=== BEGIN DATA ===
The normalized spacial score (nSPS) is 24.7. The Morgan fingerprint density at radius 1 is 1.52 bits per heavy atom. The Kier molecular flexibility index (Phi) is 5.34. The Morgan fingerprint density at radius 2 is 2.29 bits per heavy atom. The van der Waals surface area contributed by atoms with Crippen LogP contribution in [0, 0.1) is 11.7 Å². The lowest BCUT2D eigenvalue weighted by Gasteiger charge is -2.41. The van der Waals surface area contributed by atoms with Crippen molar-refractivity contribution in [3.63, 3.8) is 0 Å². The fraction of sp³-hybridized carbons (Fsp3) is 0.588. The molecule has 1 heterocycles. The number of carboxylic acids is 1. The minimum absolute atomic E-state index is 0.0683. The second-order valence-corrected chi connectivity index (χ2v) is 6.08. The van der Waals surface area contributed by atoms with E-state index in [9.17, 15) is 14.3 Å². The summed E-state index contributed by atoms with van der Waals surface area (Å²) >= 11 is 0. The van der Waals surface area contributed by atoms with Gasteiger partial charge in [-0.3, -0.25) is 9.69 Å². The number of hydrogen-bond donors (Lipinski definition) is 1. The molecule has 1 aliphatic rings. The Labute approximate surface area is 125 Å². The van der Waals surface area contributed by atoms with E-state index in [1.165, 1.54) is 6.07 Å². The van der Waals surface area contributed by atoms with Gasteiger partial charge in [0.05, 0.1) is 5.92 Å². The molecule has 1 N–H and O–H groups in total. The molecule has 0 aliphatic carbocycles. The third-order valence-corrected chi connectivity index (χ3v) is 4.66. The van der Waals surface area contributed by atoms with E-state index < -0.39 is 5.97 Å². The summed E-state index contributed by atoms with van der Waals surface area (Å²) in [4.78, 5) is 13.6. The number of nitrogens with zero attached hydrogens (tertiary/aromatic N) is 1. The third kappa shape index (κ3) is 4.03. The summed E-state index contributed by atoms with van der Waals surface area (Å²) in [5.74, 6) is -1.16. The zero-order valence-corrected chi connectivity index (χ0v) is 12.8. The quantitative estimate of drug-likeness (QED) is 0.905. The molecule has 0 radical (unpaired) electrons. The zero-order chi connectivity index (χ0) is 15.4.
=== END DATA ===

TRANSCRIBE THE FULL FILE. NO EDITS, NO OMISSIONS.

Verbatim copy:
The normalized spacial score (nSPS) is 24.7. The Morgan fingerprint density at radius 1 is 1.52 bits per heavy atom. The Kier molecular flexibility index (Phi) is 5.34. The Morgan fingerprint density at radius 2 is 2.29 bits per heavy atom. The van der Waals surface area contributed by atoms with Crippen LogP contribution in [0, 0.1) is 11.7 Å². The lowest BCUT2D eigenvalue weighted by Gasteiger charge is -2.41. The van der Waals surface area contributed by atoms with Crippen molar-refractivity contribution in [3.63, 3.8) is 0 Å². The fraction of sp³-hybridized carbons (Fsp3) is 0.588. The molecule has 1 heterocycles. The number of carboxylic acids is 1. The minimum absolute atomic E-state index is 0.0683. The second-order valence-corrected chi connectivity index (χ2v) is 6.08. The van der Waals surface area contributed by atoms with E-state index in [9.17, 15) is 14.3 Å². The summed E-state index contributed by atoms with van der Waals surface area (Å²) >= 11 is 0. The van der Waals surface area contributed by atoms with Gasteiger partial charge in [-0.3, -0.25) is 9.69 Å². The number of hydrogen-bond donors (Lipinski definition) is 1. The molecule has 1 aliphatic rings. The Labute approximate surface area is 125 Å². The van der Waals surface area contributed by atoms with E-state index in [1.165, 1.54) is 6.07 Å². The van der Waals surface area contributed by atoms with Gasteiger partial charge in [0.05, 0.1) is 5.92 Å². The molecule has 1 N–H and O–H groups in total. The molecule has 0 aliphatic carbocycles. The third-order valence-corrected chi connectivity index (χ3v) is 4.66. The van der Waals surface area contributed by atoms with E-state index < -0.39 is 5.97 Å². The summed E-state index contributed by atoms with van der Waals surface area (Å²) in [4.78, 5) is 13.6. The number of nitrogens with zero attached hydrogens (tertiary/aromatic N) is 1. The third kappa shape index (κ3) is 4.03. The summed E-state index contributed by atoms with van der Waals surface area (Å²) in [5.74, 6) is -1.16. The zero-order valence-corrected chi connectivity index (χ0v) is 12.8. The quantitative estimate of drug-likeness (QED) is 0.905. The molecule has 0 radical (unpaired) electrons. The zero-order chi connectivity index (χ0) is 15.4.